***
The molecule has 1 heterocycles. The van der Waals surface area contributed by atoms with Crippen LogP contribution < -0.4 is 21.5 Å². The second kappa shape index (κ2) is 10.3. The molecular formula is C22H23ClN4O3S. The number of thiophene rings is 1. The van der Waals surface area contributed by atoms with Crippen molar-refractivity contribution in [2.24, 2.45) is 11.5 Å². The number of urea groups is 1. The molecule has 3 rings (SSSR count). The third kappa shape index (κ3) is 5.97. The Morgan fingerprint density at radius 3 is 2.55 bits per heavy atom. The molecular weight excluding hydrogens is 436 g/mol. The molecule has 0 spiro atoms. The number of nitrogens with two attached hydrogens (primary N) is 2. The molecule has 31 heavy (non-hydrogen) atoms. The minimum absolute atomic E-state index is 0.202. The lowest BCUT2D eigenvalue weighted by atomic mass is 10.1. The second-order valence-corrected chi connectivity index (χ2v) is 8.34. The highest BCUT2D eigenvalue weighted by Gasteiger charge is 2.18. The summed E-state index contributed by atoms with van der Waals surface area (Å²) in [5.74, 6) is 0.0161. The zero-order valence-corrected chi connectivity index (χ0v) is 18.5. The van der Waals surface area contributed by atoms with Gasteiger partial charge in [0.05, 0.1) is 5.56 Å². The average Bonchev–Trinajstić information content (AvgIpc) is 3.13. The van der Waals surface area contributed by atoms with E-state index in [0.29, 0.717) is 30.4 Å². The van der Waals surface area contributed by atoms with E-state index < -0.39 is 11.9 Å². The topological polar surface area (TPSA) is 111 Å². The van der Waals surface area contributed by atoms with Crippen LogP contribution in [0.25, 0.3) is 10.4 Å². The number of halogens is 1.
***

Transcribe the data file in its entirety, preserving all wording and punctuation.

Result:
The molecule has 1 heterocycles. The van der Waals surface area contributed by atoms with Crippen LogP contribution < -0.4 is 21.5 Å². The second kappa shape index (κ2) is 10.3. The molecular formula is C22H23ClN4O3S. The number of thiophene rings is 1. The van der Waals surface area contributed by atoms with Crippen molar-refractivity contribution in [2.24, 2.45) is 11.5 Å². The number of urea groups is 1. The molecule has 3 rings (SSSR count). The third kappa shape index (κ3) is 5.97. The Morgan fingerprint density at radius 3 is 2.55 bits per heavy atom. The molecular weight excluding hydrogens is 436 g/mol. The molecule has 0 spiro atoms. The number of nitrogens with two attached hydrogens (primary N) is 2. The molecule has 31 heavy (non-hydrogen) atoms. The minimum absolute atomic E-state index is 0.202. The lowest BCUT2D eigenvalue weighted by atomic mass is 10.1. The second-order valence-corrected chi connectivity index (χ2v) is 8.34. The highest BCUT2D eigenvalue weighted by Gasteiger charge is 2.18. The summed E-state index contributed by atoms with van der Waals surface area (Å²) in [5.74, 6) is 0.0161. The zero-order valence-corrected chi connectivity index (χ0v) is 18.5. The van der Waals surface area contributed by atoms with Gasteiger partial charge in [0.05, 0.1) is 5.56 Å². The average Bonchev–Trinajstić information content (AvgIpc) is 3.13. The van der Waals surface area contributed by atoms with E-state index in [0.29, 0.717) is 30.4 Å². The van der Waals surface area contributed by atoms with E-state index < -0.39 is 11.9 Å². The topological polar surface area (TPSA) is 111 Å². The van der Waals surface area contributed by atoms with Crippen LogP contribution in [0.25, 0.3) is 10.4 Å². The number of halogens is 1.